Bat out of Hell by Francis Durbridge

January 23, 2013 § Leave a comment

The estate agent was decoyed to the isolated house by his wife’s lover, killed, and the body was secreted. But then things started to go wrong . . . the body disappeared and the dead man ‘phoned his wife!  Then the police found the body  –  and the dead man ‘phoned again, proving that the body wasn’t his! As the guilty lovers prepare to escape this nightmare, vengeance catches up with them with the speed of a bat out of Hell. So goes the blurb of Francis Durbridge’s Bat out of Hell (Ian Henry Publications,1981).*

The question: is Bat out of Hell worth reissuing? One could answer this question rather generally by saying that it is as much worth reissuing as most novels are worth publishing today. But as that is not a very satisfactory answer, I shall elucidate further.

When the story opens Geoffrey, the husband, is not long for this world. We would like to know what he did to deserve being murdered. Equally why should Mark, the lover, risk so much for Diana, his employer’s (Geoffrey’s) wife? If perhaps we had learnt more about the characters, we might have sympathised with one of them. We, readers, want to attach ourselves to someone. We want to take a side. If we have no one to attach ourselves to, we cannot really orientate ourselves in the story. Who should we care for? Will this person prove worthy of our affection? These questions don’t arise.

On the first page of the story, appears the following: Now in her early thirties she [Diana] had taken good care to preserve her looks.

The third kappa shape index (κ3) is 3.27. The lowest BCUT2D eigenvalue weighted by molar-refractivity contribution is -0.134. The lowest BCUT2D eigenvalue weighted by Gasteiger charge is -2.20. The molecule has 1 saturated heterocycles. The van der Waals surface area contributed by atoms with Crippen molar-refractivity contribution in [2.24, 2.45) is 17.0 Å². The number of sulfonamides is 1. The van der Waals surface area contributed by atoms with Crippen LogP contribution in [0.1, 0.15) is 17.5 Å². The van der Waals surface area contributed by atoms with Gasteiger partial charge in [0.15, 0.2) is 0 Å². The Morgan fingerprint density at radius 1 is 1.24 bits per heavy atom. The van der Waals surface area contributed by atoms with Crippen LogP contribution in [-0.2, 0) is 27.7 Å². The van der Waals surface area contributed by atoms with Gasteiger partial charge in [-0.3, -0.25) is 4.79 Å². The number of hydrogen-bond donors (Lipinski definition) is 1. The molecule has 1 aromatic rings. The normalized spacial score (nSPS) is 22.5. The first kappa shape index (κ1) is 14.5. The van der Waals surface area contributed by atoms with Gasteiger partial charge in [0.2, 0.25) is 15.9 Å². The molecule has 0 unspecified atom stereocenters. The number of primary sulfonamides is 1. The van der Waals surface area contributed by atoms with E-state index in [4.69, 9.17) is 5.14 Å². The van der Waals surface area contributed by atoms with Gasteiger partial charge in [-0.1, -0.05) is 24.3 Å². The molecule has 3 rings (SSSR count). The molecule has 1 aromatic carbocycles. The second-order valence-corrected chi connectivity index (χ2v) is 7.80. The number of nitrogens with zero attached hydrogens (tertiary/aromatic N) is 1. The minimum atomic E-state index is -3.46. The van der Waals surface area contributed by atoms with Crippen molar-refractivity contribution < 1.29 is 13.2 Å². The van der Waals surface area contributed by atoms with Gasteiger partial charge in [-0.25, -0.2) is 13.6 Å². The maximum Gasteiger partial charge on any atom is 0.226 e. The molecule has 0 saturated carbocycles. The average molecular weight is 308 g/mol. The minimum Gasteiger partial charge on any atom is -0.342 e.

At this moment, I did not feel in safe hands. Did women in their early thirties in 1972 need to preserve their looks? I can’t remember when I last read of a well-preserved woman; as far as I recall ‘well-preserved’ was only used for women over forty. I don’t think Francis Durbridge could have been thinking too carefully about what he was writing.

Challenging though the management of characters and their bodies is for the writer ( I find it exasperatingly so), he must avoid the following:

Their glances met briefly, then slid away again. (page 9)

Mark forced himself to look directly into the older man’s eyes, determined not to drop his own as he nearly always did. (page 20)

Mark’s eyes had been fixed thoughtfully on the closed door. Now they swung up to the girl’s face. (page 42)

The plot is pretty good but it should have amounted to something more. Not for one moment did I see through the villain’s machinations in relation to the husband. No doubt, some of you, would have spotted at once what was going on. So if you have apprehended the author’s schemes, is there anything much of further interest?  No, I think not. The writing is not good enough to be enjoyed for itself, the characters are not interesting, and there is no humour to enliven the story. For further information about its origins, and a different opinion about its merits: see Martin Edwards.

* Bat out of Hell was first published by Hodder & Stoughton Ltd (1972). This book has been reissued by Arcturus.

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